A new report by peak b, the campaigning organisation for small business, has found that over a third of small businesses (38.4%) are not driven by profit, and an overwhelming number are playing a hugely active role in local communities.
In a survey of over a thousand small businesses, the majority (90%) felt they have a role to play in supporting community organisations. Over three-quarters (77%) of small businesses actively support local organisations – including charities, schools and foodbanks – despite the everyday challenges that founders face running their own businesses.
Underpinned by a desire to measure the intangible contribution of SMEs, peak b’s Small Business Community Impact Report reveals the holistic value and purpose-driven nature of small businesses; not only in creating local jobs but acting as agents of social change and regeneration. Sponsored by Indeed and TSB, the report highlights that many small businesses are about far more than profit.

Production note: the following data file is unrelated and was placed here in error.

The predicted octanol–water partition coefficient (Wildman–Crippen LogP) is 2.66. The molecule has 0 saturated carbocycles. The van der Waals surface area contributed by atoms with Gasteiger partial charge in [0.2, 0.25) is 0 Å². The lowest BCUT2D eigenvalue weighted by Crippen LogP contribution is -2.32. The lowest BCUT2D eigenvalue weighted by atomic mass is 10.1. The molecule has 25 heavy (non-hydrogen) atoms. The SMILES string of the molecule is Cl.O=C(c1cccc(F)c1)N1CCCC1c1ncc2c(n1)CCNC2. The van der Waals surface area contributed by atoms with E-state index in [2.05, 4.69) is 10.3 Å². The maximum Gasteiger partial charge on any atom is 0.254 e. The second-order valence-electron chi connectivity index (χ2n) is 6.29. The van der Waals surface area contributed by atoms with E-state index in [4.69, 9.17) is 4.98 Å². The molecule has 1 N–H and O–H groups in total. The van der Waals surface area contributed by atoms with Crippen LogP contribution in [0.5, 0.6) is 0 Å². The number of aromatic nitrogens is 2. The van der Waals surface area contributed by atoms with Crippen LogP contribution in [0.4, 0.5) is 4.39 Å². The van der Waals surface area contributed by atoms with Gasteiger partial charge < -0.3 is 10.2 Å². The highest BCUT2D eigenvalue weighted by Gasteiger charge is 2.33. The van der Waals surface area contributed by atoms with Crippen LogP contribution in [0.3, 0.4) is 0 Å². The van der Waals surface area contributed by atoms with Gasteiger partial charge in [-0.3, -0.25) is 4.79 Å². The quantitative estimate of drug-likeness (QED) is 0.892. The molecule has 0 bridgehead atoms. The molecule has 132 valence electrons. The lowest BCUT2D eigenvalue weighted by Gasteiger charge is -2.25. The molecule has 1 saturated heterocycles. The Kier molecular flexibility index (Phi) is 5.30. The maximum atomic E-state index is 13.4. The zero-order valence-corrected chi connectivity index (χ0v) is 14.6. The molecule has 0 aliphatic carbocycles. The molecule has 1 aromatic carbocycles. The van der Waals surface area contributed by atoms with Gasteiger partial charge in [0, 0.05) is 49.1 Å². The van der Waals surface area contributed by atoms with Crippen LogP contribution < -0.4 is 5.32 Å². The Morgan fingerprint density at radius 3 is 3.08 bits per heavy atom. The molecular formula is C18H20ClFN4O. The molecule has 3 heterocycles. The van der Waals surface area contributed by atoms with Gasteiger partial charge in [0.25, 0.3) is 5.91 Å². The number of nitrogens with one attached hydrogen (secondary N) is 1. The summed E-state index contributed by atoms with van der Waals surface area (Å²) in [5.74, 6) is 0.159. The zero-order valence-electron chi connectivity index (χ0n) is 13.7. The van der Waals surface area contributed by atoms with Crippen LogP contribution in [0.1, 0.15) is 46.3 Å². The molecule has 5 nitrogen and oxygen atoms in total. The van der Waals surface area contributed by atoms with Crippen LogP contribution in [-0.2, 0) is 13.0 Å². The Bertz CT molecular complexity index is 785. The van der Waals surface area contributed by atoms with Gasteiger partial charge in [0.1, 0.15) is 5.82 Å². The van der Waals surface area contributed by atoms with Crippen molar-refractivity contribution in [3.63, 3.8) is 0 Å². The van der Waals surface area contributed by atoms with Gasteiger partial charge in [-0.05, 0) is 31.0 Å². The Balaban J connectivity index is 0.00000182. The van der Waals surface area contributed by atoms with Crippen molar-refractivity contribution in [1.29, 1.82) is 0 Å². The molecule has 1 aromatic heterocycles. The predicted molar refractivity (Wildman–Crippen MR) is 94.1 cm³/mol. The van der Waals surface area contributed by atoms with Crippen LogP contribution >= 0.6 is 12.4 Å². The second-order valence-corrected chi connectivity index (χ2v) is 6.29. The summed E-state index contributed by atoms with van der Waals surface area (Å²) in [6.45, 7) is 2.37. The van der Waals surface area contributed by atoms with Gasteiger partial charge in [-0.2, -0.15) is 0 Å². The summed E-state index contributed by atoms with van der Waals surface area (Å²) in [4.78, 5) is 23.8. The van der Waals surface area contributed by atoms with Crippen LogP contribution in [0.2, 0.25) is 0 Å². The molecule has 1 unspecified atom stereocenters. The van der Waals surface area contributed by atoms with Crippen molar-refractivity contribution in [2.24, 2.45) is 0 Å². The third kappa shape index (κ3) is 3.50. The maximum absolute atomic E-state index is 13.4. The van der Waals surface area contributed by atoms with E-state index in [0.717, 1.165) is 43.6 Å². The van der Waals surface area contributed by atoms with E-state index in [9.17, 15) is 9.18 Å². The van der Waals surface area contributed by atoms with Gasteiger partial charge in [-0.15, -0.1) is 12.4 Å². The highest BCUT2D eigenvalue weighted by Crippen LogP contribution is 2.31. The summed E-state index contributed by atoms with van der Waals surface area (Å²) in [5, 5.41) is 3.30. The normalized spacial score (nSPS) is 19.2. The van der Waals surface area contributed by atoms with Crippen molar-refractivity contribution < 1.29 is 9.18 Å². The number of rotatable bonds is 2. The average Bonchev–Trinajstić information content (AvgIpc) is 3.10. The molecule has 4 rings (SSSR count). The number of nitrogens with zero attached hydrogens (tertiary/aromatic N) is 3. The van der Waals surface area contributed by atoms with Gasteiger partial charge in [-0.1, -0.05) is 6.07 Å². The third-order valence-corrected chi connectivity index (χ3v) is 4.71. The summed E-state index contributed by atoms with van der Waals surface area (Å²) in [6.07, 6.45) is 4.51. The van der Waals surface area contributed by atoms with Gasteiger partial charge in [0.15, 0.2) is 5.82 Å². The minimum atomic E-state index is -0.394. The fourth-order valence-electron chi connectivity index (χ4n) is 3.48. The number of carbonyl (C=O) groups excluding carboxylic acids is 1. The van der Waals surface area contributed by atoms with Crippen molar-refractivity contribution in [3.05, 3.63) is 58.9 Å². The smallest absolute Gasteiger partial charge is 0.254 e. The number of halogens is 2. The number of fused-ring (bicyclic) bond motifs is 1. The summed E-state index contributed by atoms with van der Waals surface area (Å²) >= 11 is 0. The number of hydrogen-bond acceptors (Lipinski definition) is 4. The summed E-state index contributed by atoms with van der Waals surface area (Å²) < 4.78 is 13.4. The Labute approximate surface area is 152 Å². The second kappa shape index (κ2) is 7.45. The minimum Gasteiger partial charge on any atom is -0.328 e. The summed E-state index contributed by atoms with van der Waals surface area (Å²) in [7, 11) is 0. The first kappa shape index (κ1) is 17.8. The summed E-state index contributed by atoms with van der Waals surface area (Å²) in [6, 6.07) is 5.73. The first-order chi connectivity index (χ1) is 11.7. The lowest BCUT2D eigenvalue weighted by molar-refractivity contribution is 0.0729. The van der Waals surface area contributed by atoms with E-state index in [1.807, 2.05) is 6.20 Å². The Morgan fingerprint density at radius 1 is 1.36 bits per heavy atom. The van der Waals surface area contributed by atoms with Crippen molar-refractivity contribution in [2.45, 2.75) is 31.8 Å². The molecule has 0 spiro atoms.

Across the UK, small businesses play a pivotal role as employers and change-makers in the local communities, with many providing opportunities for disadvantaged groups. Over a third (36.6%) stated that they have kept on a member of staff when they didn’t commercially need them anymore, and almost half (48.5%) have created employment for an individual in order to give them an opportunity, above and beyond the business’s needs.
In a trend that shows the people-first approach of the sector, 78% of small businesses create training opportunities for their staff, with 28% offering this for the wider community as well. Furthermore, 70% of small businesses offer flexible working opportunities.
The report also found that it just takes one or two influential individuals in a community to spark strong small business connections. Empowering these influencers – or ‘Sparks’ – and leveraging the collective influence of small businesses, could deliver beneficial social change at a low cost.
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